On Work Ethics

1996, Republic of Panama: On Work EthicsEvery now and then, I think it’s good for a man to sit back and reflect on how hard he’s been working to achieve his life’s goals, about how well he’s been doing in terms of staying focused and dedicated to the job at hand. About how seriously he takes his work. I like to think that when I’m working, there’s no way I could be working harder. Because then, when I think back on my work time, I can say that I did my best, maximized my time, and made the most of limited hours. It’s easier for one to enjoy one’s free time that way, and to look back on life in general with no regrets.

Well, in Panama, at the United States Southern Command, I was working really hard. When I joined the Maritime Watch, we were coming in at about 0230 hours to get the briefing ready for a 0530 dry run with the JOIC Commander, a 0700 run with the J2, and a final 0800 run with the Commander In Chief. Eventually, as we got better at our job, we came in at 0300, then 0400, and even 0430. Of course, IS2 Andersen was in before we (LT Fletcher and I), as he did most of the database work and brief construction. He was invaluable. I’ve rarely seen a Sailor work harder, or even as hard, as IS2 Andersen.

Nevertheless, one day, as I was driving in to work, at 0430, in the dark, a man approached my car offering to wash the windshield, as men always did at that intersection. Now you think about dedication. There were plenty of guys washing windows at that intersection, all day long. But this guy wanted to beat the competition, get out early, and make some money before all the other hawkers got there. Four thirty in the morning, and he was out there, in the dark, and the relative cool, with a squeegee, Windex, rags – admittedly dirty, and a smiley face. I really respected that guy. I wouldn’t have been up and on my way to work if I didn’t have to be, at that time. I would’ve slept in, and showed up for work at 0730 – which I still consider early, like the rest of the military. But that man set his alarm, and got out of bed – if he wasn’t sleeping on the street – which is more likely – to wash my window. I compensated him generously for his motivation, and job well done.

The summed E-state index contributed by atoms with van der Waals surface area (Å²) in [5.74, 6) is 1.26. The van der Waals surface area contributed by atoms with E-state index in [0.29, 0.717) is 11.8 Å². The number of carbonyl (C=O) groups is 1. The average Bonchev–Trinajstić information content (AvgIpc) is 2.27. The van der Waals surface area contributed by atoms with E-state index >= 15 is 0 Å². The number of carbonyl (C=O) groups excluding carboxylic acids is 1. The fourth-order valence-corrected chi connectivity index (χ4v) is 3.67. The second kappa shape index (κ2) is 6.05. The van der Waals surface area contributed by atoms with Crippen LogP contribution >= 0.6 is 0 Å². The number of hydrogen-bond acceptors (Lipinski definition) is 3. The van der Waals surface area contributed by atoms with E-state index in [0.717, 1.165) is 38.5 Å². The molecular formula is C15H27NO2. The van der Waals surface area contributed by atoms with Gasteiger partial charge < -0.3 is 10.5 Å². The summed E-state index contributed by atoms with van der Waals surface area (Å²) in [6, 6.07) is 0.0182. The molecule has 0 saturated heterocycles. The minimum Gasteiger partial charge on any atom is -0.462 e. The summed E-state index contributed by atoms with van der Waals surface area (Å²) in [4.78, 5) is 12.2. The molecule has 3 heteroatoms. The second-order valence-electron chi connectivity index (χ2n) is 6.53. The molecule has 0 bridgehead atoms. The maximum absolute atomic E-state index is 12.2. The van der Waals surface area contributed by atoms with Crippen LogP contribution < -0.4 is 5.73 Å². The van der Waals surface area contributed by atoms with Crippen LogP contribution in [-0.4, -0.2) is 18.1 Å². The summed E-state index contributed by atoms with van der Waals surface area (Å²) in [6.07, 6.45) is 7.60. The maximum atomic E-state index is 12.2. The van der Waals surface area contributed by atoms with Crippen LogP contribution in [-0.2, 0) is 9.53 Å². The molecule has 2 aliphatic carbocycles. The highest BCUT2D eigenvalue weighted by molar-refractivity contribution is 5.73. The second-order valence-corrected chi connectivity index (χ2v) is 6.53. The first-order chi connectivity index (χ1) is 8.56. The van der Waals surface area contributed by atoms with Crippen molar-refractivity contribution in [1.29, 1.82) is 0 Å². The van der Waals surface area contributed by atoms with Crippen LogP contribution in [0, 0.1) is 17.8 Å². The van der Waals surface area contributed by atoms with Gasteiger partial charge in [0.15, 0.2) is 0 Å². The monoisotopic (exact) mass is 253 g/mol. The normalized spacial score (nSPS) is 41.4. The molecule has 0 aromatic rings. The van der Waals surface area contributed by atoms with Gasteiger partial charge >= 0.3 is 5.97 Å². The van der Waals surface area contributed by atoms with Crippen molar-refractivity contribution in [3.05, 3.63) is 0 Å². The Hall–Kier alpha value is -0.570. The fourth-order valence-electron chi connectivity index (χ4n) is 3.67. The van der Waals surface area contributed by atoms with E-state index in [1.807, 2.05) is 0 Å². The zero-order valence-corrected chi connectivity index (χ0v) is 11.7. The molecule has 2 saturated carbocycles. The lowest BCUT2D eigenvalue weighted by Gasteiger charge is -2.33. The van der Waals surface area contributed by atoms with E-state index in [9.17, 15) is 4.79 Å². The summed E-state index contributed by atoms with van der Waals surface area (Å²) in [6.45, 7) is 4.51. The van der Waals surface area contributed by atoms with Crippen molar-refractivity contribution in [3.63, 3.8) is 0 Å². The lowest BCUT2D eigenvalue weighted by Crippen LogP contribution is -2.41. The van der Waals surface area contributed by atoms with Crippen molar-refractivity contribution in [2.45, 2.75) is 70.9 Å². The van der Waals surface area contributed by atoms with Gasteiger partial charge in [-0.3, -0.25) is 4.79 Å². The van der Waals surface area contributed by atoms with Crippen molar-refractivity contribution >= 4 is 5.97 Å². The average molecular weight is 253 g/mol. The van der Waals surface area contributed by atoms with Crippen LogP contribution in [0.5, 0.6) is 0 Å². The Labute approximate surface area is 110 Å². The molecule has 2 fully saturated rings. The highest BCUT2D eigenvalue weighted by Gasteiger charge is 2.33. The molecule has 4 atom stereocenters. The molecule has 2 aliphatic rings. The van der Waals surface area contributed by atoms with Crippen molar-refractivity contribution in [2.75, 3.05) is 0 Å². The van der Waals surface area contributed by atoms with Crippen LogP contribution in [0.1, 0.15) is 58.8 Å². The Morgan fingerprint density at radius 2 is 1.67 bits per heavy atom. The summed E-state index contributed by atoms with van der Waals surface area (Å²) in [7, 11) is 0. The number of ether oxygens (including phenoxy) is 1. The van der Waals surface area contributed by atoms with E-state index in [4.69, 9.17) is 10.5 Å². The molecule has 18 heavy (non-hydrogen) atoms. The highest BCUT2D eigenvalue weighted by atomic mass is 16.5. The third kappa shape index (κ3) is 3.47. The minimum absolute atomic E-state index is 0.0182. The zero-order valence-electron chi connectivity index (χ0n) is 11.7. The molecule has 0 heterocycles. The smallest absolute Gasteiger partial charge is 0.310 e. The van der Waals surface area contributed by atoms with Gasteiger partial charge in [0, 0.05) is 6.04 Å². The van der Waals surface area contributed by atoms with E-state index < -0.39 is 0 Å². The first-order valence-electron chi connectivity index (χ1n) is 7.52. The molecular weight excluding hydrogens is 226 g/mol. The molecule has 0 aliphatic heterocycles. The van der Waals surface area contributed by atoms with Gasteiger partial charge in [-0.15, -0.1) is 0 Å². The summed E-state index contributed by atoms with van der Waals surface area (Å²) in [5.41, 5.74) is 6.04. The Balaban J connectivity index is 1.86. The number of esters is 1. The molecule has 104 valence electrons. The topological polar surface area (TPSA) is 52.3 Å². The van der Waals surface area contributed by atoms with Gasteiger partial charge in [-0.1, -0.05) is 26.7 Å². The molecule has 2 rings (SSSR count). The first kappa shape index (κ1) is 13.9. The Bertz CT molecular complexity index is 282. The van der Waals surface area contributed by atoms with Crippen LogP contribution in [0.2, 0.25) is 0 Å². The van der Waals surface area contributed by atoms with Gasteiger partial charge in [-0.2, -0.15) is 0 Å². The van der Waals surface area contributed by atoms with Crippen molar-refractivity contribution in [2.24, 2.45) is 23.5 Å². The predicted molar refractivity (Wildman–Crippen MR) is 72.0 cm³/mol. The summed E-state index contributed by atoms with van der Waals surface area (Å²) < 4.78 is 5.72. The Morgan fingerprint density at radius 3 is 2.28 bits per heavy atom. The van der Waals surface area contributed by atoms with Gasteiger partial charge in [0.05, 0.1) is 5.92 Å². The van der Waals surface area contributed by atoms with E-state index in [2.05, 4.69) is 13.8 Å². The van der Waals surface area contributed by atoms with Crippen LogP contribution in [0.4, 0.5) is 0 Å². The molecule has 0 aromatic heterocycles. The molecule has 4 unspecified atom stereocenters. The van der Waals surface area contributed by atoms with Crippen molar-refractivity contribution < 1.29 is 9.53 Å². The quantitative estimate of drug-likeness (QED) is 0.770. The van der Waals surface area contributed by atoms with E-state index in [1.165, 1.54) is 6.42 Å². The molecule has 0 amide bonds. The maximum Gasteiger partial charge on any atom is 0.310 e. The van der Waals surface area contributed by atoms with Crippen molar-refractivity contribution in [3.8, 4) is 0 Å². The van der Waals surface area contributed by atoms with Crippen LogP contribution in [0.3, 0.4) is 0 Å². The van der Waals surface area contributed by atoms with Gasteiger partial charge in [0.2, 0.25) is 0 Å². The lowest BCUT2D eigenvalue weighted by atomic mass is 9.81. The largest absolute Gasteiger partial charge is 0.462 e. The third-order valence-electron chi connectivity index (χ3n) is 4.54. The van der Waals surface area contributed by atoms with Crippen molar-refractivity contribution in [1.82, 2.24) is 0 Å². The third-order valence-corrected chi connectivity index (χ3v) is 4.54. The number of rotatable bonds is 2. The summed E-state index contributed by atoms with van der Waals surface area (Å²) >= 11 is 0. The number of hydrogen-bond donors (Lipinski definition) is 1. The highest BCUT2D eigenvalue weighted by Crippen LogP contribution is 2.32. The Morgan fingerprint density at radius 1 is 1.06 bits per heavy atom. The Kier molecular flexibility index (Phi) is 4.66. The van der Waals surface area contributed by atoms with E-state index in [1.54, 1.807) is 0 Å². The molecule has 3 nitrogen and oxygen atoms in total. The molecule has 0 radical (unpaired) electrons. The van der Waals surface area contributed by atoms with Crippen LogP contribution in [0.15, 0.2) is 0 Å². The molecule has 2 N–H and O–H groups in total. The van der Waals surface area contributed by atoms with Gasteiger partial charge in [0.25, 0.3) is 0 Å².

Funny thing was, when I was driving home at around 1730 hours, after a 13-hour work day, feeling like I’d done well, couldn’t have worked any harder, but somehow still not getting all the work done, that man was still in the same intersection. Washing windows. I will always admire his work ethic. He didn’t have a lot in that country, in that town, but he was doing his best. And that’s what I think we have to remember when we meet people like that. That they’re probably doing the best they can.

Written by Glenn Yeck | Comments Off on On Work Ethics